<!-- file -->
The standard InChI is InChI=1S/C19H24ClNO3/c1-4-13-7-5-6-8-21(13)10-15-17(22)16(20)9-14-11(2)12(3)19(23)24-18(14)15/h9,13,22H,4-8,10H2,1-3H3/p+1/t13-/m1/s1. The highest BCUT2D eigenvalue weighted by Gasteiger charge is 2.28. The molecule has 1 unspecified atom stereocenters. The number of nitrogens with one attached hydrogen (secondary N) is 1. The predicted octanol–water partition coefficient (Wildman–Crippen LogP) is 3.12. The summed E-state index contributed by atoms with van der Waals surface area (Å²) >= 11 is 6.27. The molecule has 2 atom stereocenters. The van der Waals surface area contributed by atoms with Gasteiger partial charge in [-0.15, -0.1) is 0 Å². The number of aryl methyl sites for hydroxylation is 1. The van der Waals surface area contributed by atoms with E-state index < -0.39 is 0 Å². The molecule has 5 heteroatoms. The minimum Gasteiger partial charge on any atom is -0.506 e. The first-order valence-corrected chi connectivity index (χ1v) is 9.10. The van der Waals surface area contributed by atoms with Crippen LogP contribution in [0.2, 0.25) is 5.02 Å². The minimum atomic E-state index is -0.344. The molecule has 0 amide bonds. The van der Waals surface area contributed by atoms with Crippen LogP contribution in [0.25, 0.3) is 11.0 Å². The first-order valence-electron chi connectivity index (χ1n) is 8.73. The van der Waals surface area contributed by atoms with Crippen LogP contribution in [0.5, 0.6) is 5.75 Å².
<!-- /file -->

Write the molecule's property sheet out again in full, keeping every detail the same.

The standard InChI is InChI=1S/C19H24ClNO3/c1-4-13-7-5-6-8-21(13)10-15-17(22)16(20)9-14-11(2)12(3)19(23)24-18(14)15/h9,13,22H,4-8,10H2,1-3H3/p+1/t13-/m1/s1. The highest BCUT2D eigenvalue weighted by Gasteiger charge is 2.28. The molecule has 1 unspecified atom stereocenters. The number of nitrogens with one attached hydrogen (secondary N) is 1. The predicted octanol–water partition coefficient (Wildman–Crippen LogP) is 3.12. The summed E-state index contributed by atoms with van der Waals surface area (Å²) >= 11 is 6.27. The molecule has 2 atom stereocenters. The van der Waals surface area contributed by atoms with Gasteiger partial charge in [-0.15, -0.1) is 0 Å². The number of aryl methyl sites for hydroxylation is 1. The van der Waals surface area contributed by atoms with E-state index < -0.39 is 0 Å². The molecule has 5 heteroatoms. The minimum Gasteiger partial charge on any atom is -0.506 e. The first-order valence-corrected chi connectivity index (χ1v) is 9.10. The van der Waals surface area contributed by atoms with Crippen LogP contribution in [0.2, 0.25) is 5.02 Å². The minimum atomic E-state index is -0.344. The molecule has 0 amide bonds. The van der Waals surface area contributed by atoms with Crippen LogP contribution in [0.25, 0.3) is 11.0 Å². The first-order valence-electron chi connectivity index (χ1n) is 8.73. The van der Waals surface area contributed by atoms with Crippen LogP contribution in [0.5, 0.6) is 5.75 Å².